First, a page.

The plan allows for the Preparation for Government Committee to continue its valuable work during the summer recess and I have recently provided for the creation of sub-groups within the Committee to deal with the issues of devolution of justice and policing, changes to the institutions and the economic challenges facing Northern Ireland.

I have made clear previously that, in the event that devolved government is not restored on or before 24 November, all MLAs' salaries and allowances will be cancelled with immediate effect. I have repeatedly stressed that it remains the Government's firm hope that devolution can and will be restored by that
24 July 2006 : Column 86WS
deadline but I wish to ensure that MLAs have the fullest of opportunities to arrange their affairs in advance. My officials have therefore written to all MLAs explaining the implications of the termination of allowances for MLAs in respect of their responsibilities as employers of their staff and for their constituency offices. A copy of this letter has been placed in the Libraries of the House.

Prime Minister

Ministerial Gifts 2005-06

The Prime Minister (Mr. Tony Blair): I have today published a list of gifts received by Ministers. The list provides details of gifts received by Ministers valued at more than £140 for the period 1 April 2005 to 31 March 2006. Copies of the list have been placed in the Libraries of the House.

Ministerial Travel

The Prime Minister (Mr. Tony Blair): Expenditure on Ministerial overseas visits for the last three financial years and for the year 1996-97 is as follows:

Expenditure (£million)









(1 )The figure for 2005-06 reflects payments made so far for travel undertaken in the period; a few bills have yet to be submitted to departments for payment.

A list of all visits overseas undertaken by Cabinet Ministers costing £500 or more during the period 1 April 2005 to 31 March 2006 has been placed in the Libraries of the House. The list provides details of the date, destination and purpose of all such visits and the cost of Ministers' travel and accommodation where appropriate.

Special Advisers

The Prime Minister (Mr. Tony Blair): Listed below are the names of special advisers in post at 24 July 2006, the special advisers’ pay ranges for 2006-07, the number of special advisers in each pay band by department and the total pay bill cost of special advisers for 2005-06.

All special advisers are appointed under terms and conditions set out in the Model Contract and Code of Conduct for Special Advisers providing assistance on the full range of their appointing Minister’s departmental responsibilities. Where a special adviser has a specific expertise or works mainly in a particular area of the department’s work this is indicated.

24 July 2006 : Column 87WS

24 July 2006 : Column 88WS

24 July 2006 : Column 89WS

24 July 2006 : Column 90WS
Appointing MinisterSpecial Adviser in postExpertise

The Prime Minister

Jonathan Powell

Chief of Staff

Liz Lloyd

Deputy Chief of Staff

Ruth Turner

Director of Government Relations

Matthew Taylor

Chief Adviser on Strategy

Policy Directorate

David Bennett

Head of Policy Directorate

Conor Ryan

Paul Corrigan

Geoffrey Norris

Philip Collins

Justin Forsyth

Kieran Brett

Strategic Communications & Press

David Hill

Director of Communications

David Bradshaw

Hilary Coffman

Matthew Doyle

Chris McShane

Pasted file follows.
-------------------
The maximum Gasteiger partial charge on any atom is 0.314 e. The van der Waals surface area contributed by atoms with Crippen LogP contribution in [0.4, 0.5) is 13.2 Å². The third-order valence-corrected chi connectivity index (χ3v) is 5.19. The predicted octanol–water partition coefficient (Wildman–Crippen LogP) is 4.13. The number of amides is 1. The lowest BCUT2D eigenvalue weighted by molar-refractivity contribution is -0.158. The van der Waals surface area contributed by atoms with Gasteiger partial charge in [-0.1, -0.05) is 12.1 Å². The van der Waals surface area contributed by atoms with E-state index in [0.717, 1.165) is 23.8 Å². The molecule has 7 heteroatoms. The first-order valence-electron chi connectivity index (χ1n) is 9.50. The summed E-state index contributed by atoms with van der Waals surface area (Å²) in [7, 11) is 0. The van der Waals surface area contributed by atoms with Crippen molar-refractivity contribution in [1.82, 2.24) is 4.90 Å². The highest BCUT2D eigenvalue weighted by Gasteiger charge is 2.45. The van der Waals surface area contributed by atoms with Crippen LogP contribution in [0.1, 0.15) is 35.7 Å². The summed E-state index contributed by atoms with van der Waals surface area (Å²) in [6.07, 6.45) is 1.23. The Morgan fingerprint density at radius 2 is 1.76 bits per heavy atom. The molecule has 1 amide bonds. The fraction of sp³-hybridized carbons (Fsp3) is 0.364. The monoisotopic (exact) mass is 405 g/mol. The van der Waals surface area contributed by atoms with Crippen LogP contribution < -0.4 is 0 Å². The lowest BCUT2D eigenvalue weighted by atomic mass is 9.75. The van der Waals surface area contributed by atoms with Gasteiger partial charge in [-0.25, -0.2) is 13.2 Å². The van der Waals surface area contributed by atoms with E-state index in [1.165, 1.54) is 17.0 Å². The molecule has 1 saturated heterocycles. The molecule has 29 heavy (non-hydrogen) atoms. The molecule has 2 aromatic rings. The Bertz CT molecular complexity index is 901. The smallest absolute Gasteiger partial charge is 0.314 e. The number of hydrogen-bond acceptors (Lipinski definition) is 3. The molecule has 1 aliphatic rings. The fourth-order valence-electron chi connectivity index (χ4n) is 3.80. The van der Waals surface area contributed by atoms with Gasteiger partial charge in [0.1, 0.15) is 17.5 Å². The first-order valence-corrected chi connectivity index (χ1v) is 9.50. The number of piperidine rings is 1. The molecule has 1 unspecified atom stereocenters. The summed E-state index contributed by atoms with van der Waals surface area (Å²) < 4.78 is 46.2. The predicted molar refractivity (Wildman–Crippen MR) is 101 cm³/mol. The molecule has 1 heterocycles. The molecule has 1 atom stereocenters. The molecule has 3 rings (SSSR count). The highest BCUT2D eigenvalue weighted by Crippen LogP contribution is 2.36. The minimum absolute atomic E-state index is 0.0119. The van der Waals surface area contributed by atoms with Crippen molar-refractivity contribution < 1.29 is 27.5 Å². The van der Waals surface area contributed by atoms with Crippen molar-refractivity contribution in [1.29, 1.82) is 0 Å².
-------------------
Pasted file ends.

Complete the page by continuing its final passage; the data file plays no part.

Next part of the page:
Benjamin Wegg Prosser

Huw Evans

Events & Visits

Jo Gibbons

Director of Events, Visits and Scheduling

Katie Kay

Angela Goodchild (p/t)

John Watts

Victoria Gould

Research and Information Unit

Catherine Rimmer

Katie O’Donovan

Deputy Prime Minister and First Secretary of State

Joan Hammell

Chief of Staff

Mick Halloran

Minister for the Cabinet Office and for Social Exclusion (and Chancellor of the Duchy of Lancaster)

Peter Kyle

Anna Turley

Secretary of State for Communities and Local Government

Julie Crowley

Media and communication

David Leam

Rachel O’Brien

Women and equality

Chief Whip (Commons)

Sue Jackson

Simon Benson

Chief Whip (Lords)

Margaret Ounsley

Secretary of State for Constitutional Affairs and Lord Chancellor

Garry Hart

Philip Bassett

Secretary of State for Culture, Media and Sport

Nick Bent

Secretary of State for Defence

Matt Cavanagh

Alaina Macdonald

Secretary of State for Education and Skills

Chris Norton

Mario Dunn

Clare Montagu

Secretary of State for Environment, Food and Rural Affairs

Madlin Sadler

Tony Grayling

Secretary of State for Foreign and Commonwealth Affairs

Sheila Watson

Ed Mitchell

Malcolm Chalmers

Foreign affairs

Minister for Europe

James Connal

Minister for Trade

Martin O’Donovan


Blair McDougall

Communications; human rights

Secretary of State for Health

Liz Kendall

Karen Livingston

Secretary of State for the Home Department

Steve Bates

Justin Russell

Anna MacMillan

Leader of the House of Commons and Lord Privy Seal

Mark Davies

Declan McHugh

Leader of the House of Lords and Lord President of the Council

Joe Dancey

Dorothea Hodge

Secretary of State for International Development

Beatrice Stern


Secretary of State for Northern Ireland and Secretary of State for Wales

Claire McCarthy

Northern Ireland issues

Philip Taylor

Northern Ireland issues

Andrew Bold

Wales issues

Matthew Burchell

Wales issues

Secretary of State for Scotland and Secretary of State for Transport

Paul Sinclair


Iain Gray

Scottish Affairs

Secretary of State for Trade and Industry

Andrew Maugham

Sam White

Emily Thomas (unpaid)

Chancellor of the Exchequer(1), (2)

Spencer Livermore

Damien McBride

Chief Secretary

Jonathan Ashworth

Jo Dipple

Secretary of State for Work and Pensions

John Williams

John Woodcock

Minister without Portfolio

Paul Richards

Andy Bagnall

(1 )In addition, the Chancellor of the Exchequer has appointed Dan Corry, Paul Gregg, Shriti Vadera, Michael Jacobs, and Stewart Wood to the Council of Economic Advisers on special adviser terms.
(2 )Plus Sue Nye appointed as an unpaid adviser.

Next Section Index Home Page